blog_post_2015_dec_07In the last article, we looked at using a monthly guitar practice log to help make your practice more consistent. In this article we’ll be looking at the yearly guitar practice log, which is another useful tool that can be used to speed up your progress.

Before we go any further, it would be a great idea to download and print out the log. You can do this by clicking on the blue button below…

Download Yearly Guitar Practice Log


Now that you’ve got the practice log in front of you, let’s now look at the various elements of it…

The First Table

If you look at the top left hand part of the practice log, you’ll see this table…


Here’s what each part of the table means…

  • Year: Here you’ll write down what year the log is for.
  • Yearly Practice Goal: In this row, you’ll write down the total amount of practice (in minutes) that you’re aiming for that year. One way to choose this goal is to think of a realistic daily average amount and multiply that by 365. For Example: If you feel that doing an average of 60-minutes a day practice is realistic, then your yearly practice goal would be 21,900 minutes. (This is 60 x 365). Of course, you should discuss this goal with your guitar teacher—they’ll be able to give you some guidance on how hard you need to work in order to reach your musical goals.
  • Six Month Practice Goal: This goal is created by taking your yearly goal, and dividing it by two. For Example: If your yearly goal is 21,900 minutes, then your six month practice goal will be 10,950 minutes. (This is 21,900 ÷ 2).
  • Monthly Practice Goal: As you can probably guess, your monthly practice goal is your yearly goal divided by twelve. For Example: If your yearly goal is 21,900 minutes, then your monthly practice goal will be 1,825 minutes. (This is 21,900 ÷ 12). [Side Note: Your monthly practice goal is really helpful, because it gives you a realistic target to aim for with your monthly guitar practice log].
  • Practice Total For Year: This row can only be filled out after the year you’re logging has finished, and will be the total amount of guitar practice you did for the entire year.

Have a look below to see an example of one that’s been filled out. Yes—it’s totally made up because, at the time of writing this article, 2015 hasn’t ended yet. But, despite it’s fictional nature, it should give you a pretty good idea of what a completed table might look like.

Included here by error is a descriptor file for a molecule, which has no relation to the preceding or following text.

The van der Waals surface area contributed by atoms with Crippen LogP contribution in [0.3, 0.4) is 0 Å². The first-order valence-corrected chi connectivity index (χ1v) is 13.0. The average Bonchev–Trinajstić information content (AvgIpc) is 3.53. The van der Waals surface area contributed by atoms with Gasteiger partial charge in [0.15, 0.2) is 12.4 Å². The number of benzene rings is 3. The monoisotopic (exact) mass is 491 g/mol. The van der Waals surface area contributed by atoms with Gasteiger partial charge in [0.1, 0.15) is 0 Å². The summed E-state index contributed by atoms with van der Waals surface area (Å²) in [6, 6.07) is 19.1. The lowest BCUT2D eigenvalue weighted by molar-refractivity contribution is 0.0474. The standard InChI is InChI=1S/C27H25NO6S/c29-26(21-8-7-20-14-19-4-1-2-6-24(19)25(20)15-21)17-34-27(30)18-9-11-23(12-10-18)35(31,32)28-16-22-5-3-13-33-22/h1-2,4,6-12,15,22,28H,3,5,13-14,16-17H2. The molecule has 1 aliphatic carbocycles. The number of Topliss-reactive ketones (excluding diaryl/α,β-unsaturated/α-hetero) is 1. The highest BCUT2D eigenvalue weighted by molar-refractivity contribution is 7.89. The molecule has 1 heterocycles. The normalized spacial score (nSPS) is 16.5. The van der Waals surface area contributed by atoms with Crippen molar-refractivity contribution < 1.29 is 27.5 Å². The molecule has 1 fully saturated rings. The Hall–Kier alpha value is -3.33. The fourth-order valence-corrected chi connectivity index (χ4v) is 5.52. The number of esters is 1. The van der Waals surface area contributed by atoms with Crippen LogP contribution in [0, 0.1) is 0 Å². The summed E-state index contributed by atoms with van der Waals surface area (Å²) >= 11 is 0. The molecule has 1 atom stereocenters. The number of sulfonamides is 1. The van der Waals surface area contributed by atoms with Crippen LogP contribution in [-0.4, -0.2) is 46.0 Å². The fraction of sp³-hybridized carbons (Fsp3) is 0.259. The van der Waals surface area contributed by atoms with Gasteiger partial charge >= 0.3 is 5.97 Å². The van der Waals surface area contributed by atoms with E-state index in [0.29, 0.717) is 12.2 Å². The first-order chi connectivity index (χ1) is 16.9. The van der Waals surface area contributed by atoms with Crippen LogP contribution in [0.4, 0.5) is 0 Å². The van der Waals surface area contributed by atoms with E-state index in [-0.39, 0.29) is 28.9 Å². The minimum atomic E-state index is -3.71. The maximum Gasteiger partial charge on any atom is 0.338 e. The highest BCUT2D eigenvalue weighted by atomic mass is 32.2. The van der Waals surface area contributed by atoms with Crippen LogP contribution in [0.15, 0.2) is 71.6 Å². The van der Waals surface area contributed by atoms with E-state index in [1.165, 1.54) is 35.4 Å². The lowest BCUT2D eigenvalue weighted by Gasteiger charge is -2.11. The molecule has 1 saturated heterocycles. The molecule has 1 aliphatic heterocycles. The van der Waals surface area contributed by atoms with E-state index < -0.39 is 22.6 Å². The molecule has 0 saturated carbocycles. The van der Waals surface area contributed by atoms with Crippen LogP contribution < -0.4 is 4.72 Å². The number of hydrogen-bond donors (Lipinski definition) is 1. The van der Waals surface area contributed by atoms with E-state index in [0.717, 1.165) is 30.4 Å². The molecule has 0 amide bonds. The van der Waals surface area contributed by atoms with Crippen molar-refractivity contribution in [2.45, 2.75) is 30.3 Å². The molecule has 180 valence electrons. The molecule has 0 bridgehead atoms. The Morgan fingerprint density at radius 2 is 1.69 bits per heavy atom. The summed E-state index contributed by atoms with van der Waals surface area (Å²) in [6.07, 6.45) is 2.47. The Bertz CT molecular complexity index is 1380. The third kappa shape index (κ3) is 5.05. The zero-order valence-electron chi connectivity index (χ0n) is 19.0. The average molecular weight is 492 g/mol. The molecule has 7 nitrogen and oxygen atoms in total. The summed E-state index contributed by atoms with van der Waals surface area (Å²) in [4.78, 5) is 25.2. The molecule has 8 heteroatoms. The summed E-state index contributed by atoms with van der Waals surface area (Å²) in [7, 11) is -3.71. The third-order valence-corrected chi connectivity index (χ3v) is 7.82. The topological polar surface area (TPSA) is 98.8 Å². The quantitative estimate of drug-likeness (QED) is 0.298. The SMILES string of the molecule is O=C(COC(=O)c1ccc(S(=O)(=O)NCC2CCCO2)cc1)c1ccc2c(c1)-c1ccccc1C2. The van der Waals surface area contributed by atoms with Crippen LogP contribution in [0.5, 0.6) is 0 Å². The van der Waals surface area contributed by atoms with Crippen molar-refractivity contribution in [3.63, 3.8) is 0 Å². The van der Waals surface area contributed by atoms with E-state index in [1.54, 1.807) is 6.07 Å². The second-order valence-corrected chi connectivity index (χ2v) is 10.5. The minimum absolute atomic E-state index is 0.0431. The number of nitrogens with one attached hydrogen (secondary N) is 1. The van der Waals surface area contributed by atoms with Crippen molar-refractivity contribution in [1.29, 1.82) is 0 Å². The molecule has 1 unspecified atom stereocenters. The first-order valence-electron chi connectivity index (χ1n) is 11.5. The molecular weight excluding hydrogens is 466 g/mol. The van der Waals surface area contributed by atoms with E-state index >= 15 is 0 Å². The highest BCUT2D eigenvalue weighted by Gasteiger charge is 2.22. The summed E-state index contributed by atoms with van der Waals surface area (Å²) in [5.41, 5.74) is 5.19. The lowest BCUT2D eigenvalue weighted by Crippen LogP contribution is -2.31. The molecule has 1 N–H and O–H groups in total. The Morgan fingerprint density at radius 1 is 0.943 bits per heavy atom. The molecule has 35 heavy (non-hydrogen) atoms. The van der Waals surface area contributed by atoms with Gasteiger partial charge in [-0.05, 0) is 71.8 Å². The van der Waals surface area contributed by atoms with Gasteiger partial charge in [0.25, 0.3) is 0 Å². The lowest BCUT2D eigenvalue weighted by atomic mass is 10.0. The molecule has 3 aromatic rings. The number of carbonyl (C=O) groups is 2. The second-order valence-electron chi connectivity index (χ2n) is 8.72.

You can see from the table above that this guitarist was extremely diligent with their practice. They manage to exceed their yearly practice goal by 750 minutes—great work, and I hope they buy themselves a new guitar to celebrate! 🙂

The Practice Logging Area

This part of the handout is comprised of two tables, each of which lasts for six months. In these tables you’ll enter how much practice you do for each month of the year.

Here’s what the blank tables look like…


To complete these tables, you’ll need to enter these details…

  • Minutes: In this area, you’ll write down how much guitar practice you did for the month that’s just finished. (You’ll get this figure from the monthly guitar practice log, that you filled out for that month).
  • Total: This area of the tables is where you keep a running total for the year. This means that each new month’s practice amount is added to the total amount from the previous month.

Let’s see an example of what a completed log might look like…


The Goals Section

The final part of the yearly practice log is the goals section. In this section, you’ll write down your musical goals for the year that you’re logging. This is important because it will remind you why you’re actually practicing guitar in the first place. I can’t imagine too many people are heavily motivated by the thought of filling out practice logs, so it’s helpful to have your goals there to give you the necessary motivation, if you’re ever feeling less-than-inspired.

A Few Last Words

If you’re keeping a monthly guitar practice log then it’s definitely a good idea to also keep a yearly log. It will allow you to see at a glance how consistent your practice is using a longer time-frame, and will also give you a monthly practice amount target to work towards. And, because it will only take you a minute or so every month to fill out, it’s hardly going to be a serious imposition keeping the log.  🙂

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